On July 22, 2019, Equifax Inc. agreed to pay $575 million as part of its settlement with the Federal Trade Commission (“FTC”), the Consumer Financial Protection Bureau (“CFPB”), and all 50 U.S. states and territories concerning its 2017 data breach.
The proposed settlement includes a $300 million payment to a Consumer fund that will provide protection and compensation to 147 million affected consumers. The settlement also includes a provision that if Equifax’s initial $300 million payment is insufficient, then an additional amount of up to $125 million will be contributed. Therefore, Equifax could pay $700 million dollars: up to $425 million to the Consumer Fund; $175 million to the states, the District of Columbia and Puerto Rico; and $100 million to the CFPB related to civil penalties.
On September 7, 2017, Equifax disclosed that a massive data breach exposed the sensitive personal information of 147 million consumers (“Breach”). A vulnerable version of Apache Struts, “open-source, MVC framework for creating elegant, modern Java web applications,” used in Equifax’s Dispute Portal opened their system to hackers the Breach. Although Equifax received notification of the Apache Struts vulnerability in March of 2017, it failed to address the problem adequately.
In the summer of 2017, the Equifax identified suspicious traffic on the Dispute Portal. It blocked the traffic but after noticing additional suspicious traffic the portal was ultimately taken offline.
Equifax hired a forensic consultant to determine the extent of the security issue. Between May 2017 and July 2017, multiple hackers gained access to Equifax’s network through the vulnerability in the Dispute Portal. Once inside, the hackers searched dozens of Equifax’s databases which contained consumer’s personal information well beyond what was just contained in the Portal. Hackers also accessed unsecured files which contained administrative credentials enabling further access to Equifax’s network. By August 11, 2017, it was clear that the Breach exposed a large amount of sensitive consumer personal information.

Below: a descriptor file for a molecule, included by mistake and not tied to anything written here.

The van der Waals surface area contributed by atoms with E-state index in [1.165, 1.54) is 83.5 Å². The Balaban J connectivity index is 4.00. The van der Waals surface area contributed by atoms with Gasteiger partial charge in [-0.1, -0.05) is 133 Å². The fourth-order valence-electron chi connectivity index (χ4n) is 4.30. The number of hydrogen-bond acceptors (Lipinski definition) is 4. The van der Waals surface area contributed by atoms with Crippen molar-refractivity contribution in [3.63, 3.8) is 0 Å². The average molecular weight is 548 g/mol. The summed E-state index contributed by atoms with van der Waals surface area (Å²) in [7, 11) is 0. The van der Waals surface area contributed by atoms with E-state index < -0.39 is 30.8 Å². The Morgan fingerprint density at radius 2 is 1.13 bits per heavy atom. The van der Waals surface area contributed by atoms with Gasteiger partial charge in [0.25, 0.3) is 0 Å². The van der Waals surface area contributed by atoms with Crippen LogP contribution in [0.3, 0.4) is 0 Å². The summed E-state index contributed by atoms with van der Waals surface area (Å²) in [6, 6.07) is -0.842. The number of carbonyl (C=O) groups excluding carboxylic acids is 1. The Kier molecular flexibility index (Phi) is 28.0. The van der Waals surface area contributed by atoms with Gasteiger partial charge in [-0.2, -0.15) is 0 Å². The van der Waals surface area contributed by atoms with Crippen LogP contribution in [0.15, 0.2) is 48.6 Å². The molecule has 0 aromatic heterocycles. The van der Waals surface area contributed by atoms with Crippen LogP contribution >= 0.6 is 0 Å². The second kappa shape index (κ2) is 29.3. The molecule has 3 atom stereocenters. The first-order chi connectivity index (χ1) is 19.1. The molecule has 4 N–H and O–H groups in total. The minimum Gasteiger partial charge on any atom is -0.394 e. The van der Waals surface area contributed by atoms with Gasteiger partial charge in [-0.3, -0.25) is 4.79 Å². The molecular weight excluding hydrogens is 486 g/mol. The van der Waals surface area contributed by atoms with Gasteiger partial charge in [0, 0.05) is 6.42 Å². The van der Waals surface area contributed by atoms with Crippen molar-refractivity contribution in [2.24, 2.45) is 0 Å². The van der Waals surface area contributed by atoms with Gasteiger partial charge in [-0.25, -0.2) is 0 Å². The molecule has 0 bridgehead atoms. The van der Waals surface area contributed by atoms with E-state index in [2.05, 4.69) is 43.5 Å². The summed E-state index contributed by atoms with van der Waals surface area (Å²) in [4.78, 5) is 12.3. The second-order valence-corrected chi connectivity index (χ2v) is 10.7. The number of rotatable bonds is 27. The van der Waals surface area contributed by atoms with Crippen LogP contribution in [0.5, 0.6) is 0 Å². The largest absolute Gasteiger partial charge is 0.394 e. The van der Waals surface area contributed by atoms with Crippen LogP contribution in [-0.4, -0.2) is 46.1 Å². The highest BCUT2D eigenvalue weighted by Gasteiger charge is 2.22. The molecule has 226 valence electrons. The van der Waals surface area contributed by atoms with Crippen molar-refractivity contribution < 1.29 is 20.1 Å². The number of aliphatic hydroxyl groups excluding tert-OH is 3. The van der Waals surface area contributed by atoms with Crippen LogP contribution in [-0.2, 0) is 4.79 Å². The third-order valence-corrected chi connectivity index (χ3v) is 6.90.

How much was sensitive consumer information was exposed?
The forensic consultant revealed that the compromised files included approximately 147 million names and dates of birth, 145.5 million social security numbers, 99 million addresses, 20.3 million telephone numbers, 17.6 million email addresses, and 209,000 payment card numbers with expiration dates. Unfortunately, and ironically, much of this data came from consumers who had purchased products such as Equifax’s credit monitoring and identity theft prevention.
On July 22, 2019, the FTC brought an action to obtain permanent injunctive relief, restitution, and other relief against Equifax under the Federal Trade Commission Act, the Safeguards Rule, Gramm-Leach-Bliley Act alleging that
Equifax failed to take simple steps that could have prevented the Breach. The proposed settlement between the parties includes four years of credit and identity monitoring for affected consumers from Equifax, Experian, and TransUnion in addition to $1,000,000 in identity theft insurance and Identity Restoration Services.
However, those affected also have the option of an alternative Reimbursement Compensation of up to One Hundred Twenty-Five Dollars ($125), out of pocket expenses which include credit monitoring, costs incurred as a result of placing or removing a security freeze on a Consumer Report with any Consumer Reporting Agency or any other misuse of affected consumer’s information as a result of the Breach.
Were you affected?
To determine if you were affected, use the Equifax Eligibility tool which can be found here: https://eligibility.equifaxbreachsettlement.com/en/eligibility. If you were affected, you have to make a claim to receive any compensation related to the settlement.
Do you need information on how to claim the $125 plus additional expenses?
Don’t jump to take the cash
According to Javelin Research, 16.7 million Americans were victims of identity fraud in 2017. Although the FTC reported the median amount lost to fraud was only $375, that’s three times the minimum settlement amount.
According to the Identity Theft Resource Center’s 2018 End of Year Data Breach Report, there were 1,244 reported breaches and 446,515,334 sensitive records with identifying information exposed. What’s more alarming is that although breaches were down from 2018 but the number of confidential records exposed increased by two and a half times. It is apparent that consumer information will continually be at risk for use.
Unless you have purchased additional credit monitoring or have already been adversely affected and paid money out of pocket, consider taking the four years of credit and identity monitoring mainly for the $1,000,000 of identity theft protection. The four years of monitoring provides more protection than the money. The question is not if your identity will be compromised but, when.
Even if you weren’t affected by the Breach, you can receive six free credit reports each year for seven years in addition to the free annual credit report already provided.